Dec. 13 (Bloomberg) -- Chilean policy makers probably will keep their benchmark interest rate unchanged today as Europe’s sovereign-debt crisis fails to damp domestic demand or prevent inflation from threatening to breach the central bank’s target.
The four-member policy board, led for the first time by new bank President Rodrigo Vergara, will keep the overnight rate at 5.25 percent for a sixth straight month, according to 16 of 20 economists surveyed by Bloomberg. The other four forecast a 0.25-point cut.
Europe’s debt crisis and six rate increases in the last 12 months have helped rein in growth and output in South America’s fifth-largest economy, which posted its slowest year-on-year expansion in 19 months in October. At the same time, rising inflation, retail sales and employment give little leeway to ease monetary policy, economist Jorge Selaive said.
“Activity is showing symptoms of fatigue, but on the other hand demand data still show significant and relevant consumer dynamics,” Selaive, chief economist at Banco de Credito & Inversiones, said by telephone yesterday from Santiago. “The labor market is very dynamic and we had an inflation surprise.”
After keeping the rate at 5.25 percent today, policy makers will cut borrowing costs to 5 percent in January and 4.5 percent by May, according to the median estimate of 62 economists surveyed Dec. 9 by the central bank.
The central bank raised borrowing costs by 2 full percentage points in the first half of 2011 before holding the rate in July. The bank last cut rates in July 2009 -- a year when Chile’s economy contracted for the first time since 1999.
Brazil, which is Latin America’s largest economy, reduced its key interest rate 50 basis points in each of its last three meetings to 11 percent, citing a need to mitigate the impact of a global economic slowdown.
Elsewhere in the region, Peru’s central bank last week kept its benchmark rate unchanged for a seventh month and Colombia in November raised its benchmark rate for the first time since July on economic growth that could be the fastest in Latin America next year, according to the median estimate of 10 analysts surveyed by Bloomberg.
After posting 5.7 percent year-on-year growth in September, Chile’s economy expanded 3.4 percent in October, its slowest pace since the aftermath of the 8.8-magnitude earthquake in February 2010, while industrial production fell for the first time since April last year.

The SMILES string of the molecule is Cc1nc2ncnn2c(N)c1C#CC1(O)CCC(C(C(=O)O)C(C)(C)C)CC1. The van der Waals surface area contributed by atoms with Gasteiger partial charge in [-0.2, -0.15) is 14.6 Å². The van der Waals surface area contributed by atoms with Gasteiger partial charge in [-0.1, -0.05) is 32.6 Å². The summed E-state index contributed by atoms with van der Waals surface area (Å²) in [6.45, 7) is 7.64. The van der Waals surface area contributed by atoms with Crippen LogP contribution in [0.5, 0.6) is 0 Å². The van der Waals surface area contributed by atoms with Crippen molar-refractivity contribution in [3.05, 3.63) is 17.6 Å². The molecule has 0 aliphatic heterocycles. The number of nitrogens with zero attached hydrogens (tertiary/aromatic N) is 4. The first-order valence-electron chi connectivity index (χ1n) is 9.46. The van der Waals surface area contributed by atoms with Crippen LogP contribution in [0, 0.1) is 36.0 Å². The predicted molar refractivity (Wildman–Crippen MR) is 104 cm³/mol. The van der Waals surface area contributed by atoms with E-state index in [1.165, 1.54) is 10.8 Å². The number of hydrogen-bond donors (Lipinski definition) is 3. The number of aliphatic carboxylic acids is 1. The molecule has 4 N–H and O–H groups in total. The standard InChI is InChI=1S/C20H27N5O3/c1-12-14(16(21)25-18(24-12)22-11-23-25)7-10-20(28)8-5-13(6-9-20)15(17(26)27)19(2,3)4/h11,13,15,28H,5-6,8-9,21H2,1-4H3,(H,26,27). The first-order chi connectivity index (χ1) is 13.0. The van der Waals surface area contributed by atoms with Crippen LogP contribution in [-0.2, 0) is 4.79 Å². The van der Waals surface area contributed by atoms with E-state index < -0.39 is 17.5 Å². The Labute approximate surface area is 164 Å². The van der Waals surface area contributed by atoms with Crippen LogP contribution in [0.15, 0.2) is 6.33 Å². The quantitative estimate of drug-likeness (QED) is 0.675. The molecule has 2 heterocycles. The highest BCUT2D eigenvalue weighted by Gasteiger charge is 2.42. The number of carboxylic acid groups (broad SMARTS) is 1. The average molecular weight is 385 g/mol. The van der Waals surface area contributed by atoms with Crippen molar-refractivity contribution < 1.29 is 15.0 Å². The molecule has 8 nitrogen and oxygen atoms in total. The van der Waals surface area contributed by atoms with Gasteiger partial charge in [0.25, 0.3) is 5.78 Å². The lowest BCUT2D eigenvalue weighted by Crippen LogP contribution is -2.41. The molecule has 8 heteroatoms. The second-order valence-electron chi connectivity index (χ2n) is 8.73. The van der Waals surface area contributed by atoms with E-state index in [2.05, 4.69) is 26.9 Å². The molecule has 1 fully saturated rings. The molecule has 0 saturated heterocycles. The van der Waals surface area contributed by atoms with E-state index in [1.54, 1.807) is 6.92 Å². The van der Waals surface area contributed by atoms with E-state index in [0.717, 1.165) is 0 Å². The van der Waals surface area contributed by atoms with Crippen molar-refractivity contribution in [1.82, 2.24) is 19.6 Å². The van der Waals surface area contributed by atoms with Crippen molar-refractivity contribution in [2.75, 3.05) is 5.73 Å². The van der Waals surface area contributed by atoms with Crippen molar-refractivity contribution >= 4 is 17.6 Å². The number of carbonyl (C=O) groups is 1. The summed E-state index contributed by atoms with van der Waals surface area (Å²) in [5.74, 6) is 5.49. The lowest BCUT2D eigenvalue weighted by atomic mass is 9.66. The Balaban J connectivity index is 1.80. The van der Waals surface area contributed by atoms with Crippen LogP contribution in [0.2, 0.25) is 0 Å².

Output Gap, ‘Risks’
Economists in the central bank’s Dec. 9 poll cut their 2012 growth forecasts to 4.2 percent from 4.5 percent a month earlier.
“The reasons that up until now have justified maintaining the policy rate have been losing strength,” Cesar Guzman, an economist at Grupo Security, wrote in a report yesterday. “Outlooks for 2012 have been deteriorating.”
While a central bank survey published Dec. 7 show traders anticipate a quarter-point cut today, annual inflation accelerated for a fourth month to 3.9 percent in November, the highest rate in more than two years. The central bank targets 3 percent inflation, plus or minus 1 percentage point over two years.
Unemployment unexpectedly fell in the three months through October to 7.2 percent, while retail sales surged 8.6 percent in the 10th month of the year, the statistics institute said.
The peso weakened 0.1 percent to 515.20 per U.S. dollar at 10:26 a.m. Santiago time. Chile’s two-year interest-rate swap rose 1 basis point, or 0.01 percentage point, to 4.33 percent.
The peso has declined 7.8 percent in the past three months, the steepest drop against the dollar among the seven major Latin American currencies tracked by Bloomberg.
“The economy is at a level consistent with potential output so monetary policy should continue to be more or less in a neutral stance,” central bank Vice President Manuel Marfan said in a Dec. 5 interview from his offices in Santiago. “But there are risks, and it all depends on the size of the shocks.”
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